The last time a true group won it was in 2006 when Take 6, a contemporary gospel sextet (unlike male R&B groups, gospel ones still exist), won in a collaboration with Stevie Wonder on a remake of his classic “Love’s In Need Of Love Today.” In true Grammy fashion, that year’s winners were recognized well past their primes and arguably reflected a typical sympathy vote (see this year’s five David Bowie wins) more than anything else.
Thus, the last time a contemporary male R&B group won the award without requiring the aid of a solo superstar or his 30-year-old classic song? That was 1998, when BLACKstreet won for their #1 pop and R&B smash “No Diggity.”
So needless to say, R&B groups – male and female, but male in particular – have not been a major presence in today’s musical landscape. They’ve certainly seen their better days. But New Edition’s (and Bell Biv DeVoe’s) recent renaissance serves as a reminder of a time that once was the greatest era for R&B…and of the groups from back in the day that helped make it so.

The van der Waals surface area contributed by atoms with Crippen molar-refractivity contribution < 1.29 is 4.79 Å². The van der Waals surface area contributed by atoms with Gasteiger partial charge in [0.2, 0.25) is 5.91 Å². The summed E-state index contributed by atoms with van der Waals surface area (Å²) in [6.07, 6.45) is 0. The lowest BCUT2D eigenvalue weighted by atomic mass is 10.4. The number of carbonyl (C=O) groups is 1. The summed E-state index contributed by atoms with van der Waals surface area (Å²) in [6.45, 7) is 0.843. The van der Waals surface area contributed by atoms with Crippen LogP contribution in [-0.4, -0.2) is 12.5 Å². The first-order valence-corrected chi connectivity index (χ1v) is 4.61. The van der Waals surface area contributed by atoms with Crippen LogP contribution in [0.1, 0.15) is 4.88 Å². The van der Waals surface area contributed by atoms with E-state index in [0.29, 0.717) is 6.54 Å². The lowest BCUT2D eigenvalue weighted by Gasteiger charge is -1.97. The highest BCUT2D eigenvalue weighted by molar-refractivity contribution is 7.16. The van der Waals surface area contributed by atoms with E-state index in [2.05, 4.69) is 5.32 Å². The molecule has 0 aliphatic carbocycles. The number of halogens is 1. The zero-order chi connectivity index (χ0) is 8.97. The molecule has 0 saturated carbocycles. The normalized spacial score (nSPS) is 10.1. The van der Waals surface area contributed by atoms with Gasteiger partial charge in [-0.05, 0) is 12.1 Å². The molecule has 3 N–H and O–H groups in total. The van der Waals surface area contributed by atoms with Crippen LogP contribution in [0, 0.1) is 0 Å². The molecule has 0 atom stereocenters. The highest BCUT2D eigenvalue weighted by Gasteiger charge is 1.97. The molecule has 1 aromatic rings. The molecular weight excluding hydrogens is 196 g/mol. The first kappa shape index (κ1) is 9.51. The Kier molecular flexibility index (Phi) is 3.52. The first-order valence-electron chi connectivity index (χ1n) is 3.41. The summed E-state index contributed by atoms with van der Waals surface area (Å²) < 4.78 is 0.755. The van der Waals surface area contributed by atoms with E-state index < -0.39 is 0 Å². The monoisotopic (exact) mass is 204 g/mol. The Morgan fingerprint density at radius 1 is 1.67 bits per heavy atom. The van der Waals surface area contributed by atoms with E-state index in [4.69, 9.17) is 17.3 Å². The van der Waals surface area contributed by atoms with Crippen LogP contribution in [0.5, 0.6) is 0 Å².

The rest of this article is thus a tribute to those groups – as part of a special djrobblog Black History Month celebration. This week, I feature a countdown of the 101 Greatest Songs By Male R&B Groups from 1990 – 2001: R&B’s Last Great Era. Next week, I’ll do a similar countdown featuring the women.
To come up with this, I combed through hundreds of songs recorded or released by over 70 different male R&B duos or groups between 1990 and 2001, and came up with a ranking of what I considered to be the best ones. I used a combination of factors, including chart performances, critical acclaim, influence, and endurance over the years. Of course, a not-so-objective opinion (mine) was factored into the equation as well.